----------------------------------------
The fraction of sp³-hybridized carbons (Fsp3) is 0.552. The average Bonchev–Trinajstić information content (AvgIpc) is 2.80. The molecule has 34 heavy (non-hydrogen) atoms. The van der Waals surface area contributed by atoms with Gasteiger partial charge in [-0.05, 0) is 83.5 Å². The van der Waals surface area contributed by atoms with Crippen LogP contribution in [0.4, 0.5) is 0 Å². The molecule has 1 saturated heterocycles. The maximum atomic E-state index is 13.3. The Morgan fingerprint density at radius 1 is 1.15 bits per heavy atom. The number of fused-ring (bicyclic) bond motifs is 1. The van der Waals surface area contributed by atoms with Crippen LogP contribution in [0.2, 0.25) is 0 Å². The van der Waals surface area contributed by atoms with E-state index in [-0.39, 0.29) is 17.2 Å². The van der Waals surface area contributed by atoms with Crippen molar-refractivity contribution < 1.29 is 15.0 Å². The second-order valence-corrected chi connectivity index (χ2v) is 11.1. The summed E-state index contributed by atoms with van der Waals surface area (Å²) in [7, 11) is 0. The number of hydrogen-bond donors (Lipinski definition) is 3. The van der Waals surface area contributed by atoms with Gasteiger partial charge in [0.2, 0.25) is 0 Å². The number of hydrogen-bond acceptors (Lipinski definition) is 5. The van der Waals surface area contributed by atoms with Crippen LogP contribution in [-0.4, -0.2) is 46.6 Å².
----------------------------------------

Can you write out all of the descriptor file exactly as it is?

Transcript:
The fraction of sp³-hybridized carbons (Fsp3) is 0.552. The average Bonchev–Trinajstić information content (AvgIpc) is 2.80. The molecule has 34 heavy (non-hydrogen) atoms. The van der Waals surface area contributed by atoms with Gasteiger partial charge in [-0.05, 0) is 83.5 Å². The van der Waals surface area contributed by atoms with Crippen LogP contribution in [0.4, 0.5) is 0 Å². The molecule has 1 saturated heterocycles. The maximum atomic E-state index is 13.3. The Morgan fingerprint density at radius 1 is 1.15 bits per heavy atom. The number of fused-ring (bicyclic) bond motifs is 1. The van der Waals surface area contributed by atoms with Crippen LogP contribution in [0.2, 0.25) is 0 Å². The van der Waals surface area contributed by atoms with E-state index in [-0.39, 0.29) is 17.2 Å². The van der Waals surface area contributed by atoms with Crippen molar-refractivity contribution < 1.29 is 15.0 Å². The second-order valence-corrected chi connectivity index (χ2v) is 11.1. The summed E-state index contributed by atoms with van der Waals surface area (Å²) in [7, 11) is 0. The number of hydrogen-bond donors (Lipinski definition) is 3. The van der Waals surface area contributed by atoms with Gasteiger partial charge in [0.2, 0.25) is 0 Å². The number of hydrogen-bond acceptors (Lipinski definition) is 5. The van der Waals surface area contributed by atoms with Crippen LogP contribution in [-0.4, -0.2) is 46.6 Å².